|Copies of outgoing letters predominantly to people resident in, or visiting, the UK, but also including a few items addressed to missionaries and others overseas or while travelling. Including correspondence with candidates, missionaries, bishops and archbishops, the CMS President, CMS Association Secretaries, representatives of related organisations, newspaper and magazine editors, donors of gifts, clerics looking for help from missionaries on furlough, committee members, photographers involved in CMS exhibition work, and others. With the exception of March 1916-February 1917 when the [General] Secretary was absent from the office working with the National Mission [of Repentance and Hope (1916)], the letters are largely from the General Secretary or Assistants to the General Secretary and, until 1897, from W. M. Carruthers and David H[amilton] D[ickson] Wilkinson, Assist[ant] Cleric[al] Secretaries [with special responsibility for candidates].
Up to the end of 1897 much of the correspondence relates to the [General] Secretary's role as chief Candidates Secretary comprising letters with, and about, prospective candidates and candidates in training until they departed overseas. Including replies to initial enquiries; replies to offer of service letters; correspondence arranging interviews and explaining committee decisions where a candidate's offer was declined or training place discontinued; requests for testimonials for candidates and fiancees; replies to family members and others who had written respecting an individual who was considering (or had made) an offer of service; letters concerning candidates applying for ordination and correspondence with staff or friends of the Society involved in the assessment and preparation of candidates including the tutor of the Preparatory Institution and principals of other CMS training facilities. From 1 January 1898, letters concerning candidates were copied into Candidates Department letter books (see CMS/C). There are also many letters relating to the welfare of CMS missionaries, staff and their families concerning financial matters, arrangements for children (including correspondence with the Director of the Missionaries' Children's Home and friends offering to care for missionaries' children), entry to St Luke's Hospital and furlough rest homes (including homes of friends of the Society offered to missionaries needing a period of quiet), letters written to support returning missionaries in obtaining Livings in the UK, letters of condolence and and letters offering support and encouragement to those working in particularly difficult circumstances. Also including correspondence with, and about missionaries, explaining committee decisions regarding their future with CMS (for example, where ill health prevented their return overseas, or where a missionary had acted against CMS regulations) and requesting their opinion on matters coming before the committees. The correspondence with bishops typically concerns permission for returning clerical missionaries or those on furlough to officiate in the UK, overseas bishoprics and other diocesan matters. The early volumes in particular contain correspondence relating to literary and translation work, including correspondence concerning articles for CMS journals. There are also many letters of a routine nature relating to committee business and concerning arrangements for appointments, talks, meetings and events in the CMS year, including arrangements for General Secretary's deputation work and delegations overseas, anniversary meetings and speakers for Farewell meetings; appointment of Secretaries (including Association Secretaries), vice presidents, life governors, other honorary positions and vacant overseas posts; letters concerning appointments to CMS committees and responding to enquiries regarding home staff appointments; letters of introduction for friends wishing to visit CMS missions whilst travelling abroad; correspondence concerning copyright, arrangements for visitors from overseas, distribution of the [General] Secretary's Intercession Paper and other items of General Secretary's business. By the 1880s, in addition to routine correspondence, there are letters written in response to charges against the Society (particularly allegations about the Society's doctrinal position disseminated through the Press) and letters dealing with complex questions concerning individual candidates and missionaries.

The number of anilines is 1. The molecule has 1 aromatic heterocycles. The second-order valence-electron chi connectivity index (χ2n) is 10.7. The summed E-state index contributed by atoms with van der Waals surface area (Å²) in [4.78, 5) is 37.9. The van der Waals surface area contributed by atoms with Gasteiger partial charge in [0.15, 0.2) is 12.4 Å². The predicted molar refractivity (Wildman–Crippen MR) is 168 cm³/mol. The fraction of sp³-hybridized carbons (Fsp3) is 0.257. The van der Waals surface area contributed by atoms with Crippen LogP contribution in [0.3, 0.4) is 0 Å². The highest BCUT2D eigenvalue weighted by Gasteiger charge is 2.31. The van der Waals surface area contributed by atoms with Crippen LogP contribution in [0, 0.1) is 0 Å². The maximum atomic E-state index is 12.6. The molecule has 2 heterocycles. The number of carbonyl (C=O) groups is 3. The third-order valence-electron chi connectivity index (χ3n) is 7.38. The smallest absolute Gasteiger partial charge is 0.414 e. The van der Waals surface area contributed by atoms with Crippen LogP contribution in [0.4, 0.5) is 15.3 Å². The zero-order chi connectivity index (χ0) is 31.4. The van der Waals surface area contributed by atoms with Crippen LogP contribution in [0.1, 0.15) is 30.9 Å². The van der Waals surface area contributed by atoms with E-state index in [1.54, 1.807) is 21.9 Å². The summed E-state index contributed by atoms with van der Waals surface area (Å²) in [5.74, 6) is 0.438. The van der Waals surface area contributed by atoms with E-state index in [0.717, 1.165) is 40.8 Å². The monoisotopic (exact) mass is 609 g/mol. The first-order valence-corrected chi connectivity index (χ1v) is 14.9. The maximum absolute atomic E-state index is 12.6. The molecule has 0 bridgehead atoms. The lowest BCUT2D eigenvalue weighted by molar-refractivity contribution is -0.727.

This sequence is notable for references to CMS activity in World War I, including brief letters of commendation for missionaries applying for a commission in the RAMC or to become army chaplains, and letters concerning work amongst the troops with the YMCA.
Each letter is superscribed or subscribed with the name of the addressee and, increasingly from the early 1890s, their address. From volume 77, letters are annotated with the page number of other letters to the addressee copied in the same volume. Two concurrent volumes, originally numbered 104, seem to have been used during Cyril Bardsley's absence 1916-1917 when correspondence was shared amongst the Secretaries and B[aring] Baring-Gould who, as a former CMS Secretary, took on the General Secretary's role of seeking Livings for returned missionaries.
The volumes have name indexes of correspondents with entries arranged broadly alphabetically and thereunder chronologically. Indexes for volumes 2-9, during Henry Wright's Secretaryship, include cross references to private letter books. Although the volumes lack subject indexes, as many of the letters relate to items discussed at committee meetings, the committee minutes and indexes in the records of the General Secretary's Department can be used alongside the letter books to help establish the existence and date range of correspondence relevant to an individual or research topic, and to facilitate understanding of the issues raised therein (see CMS/G/C).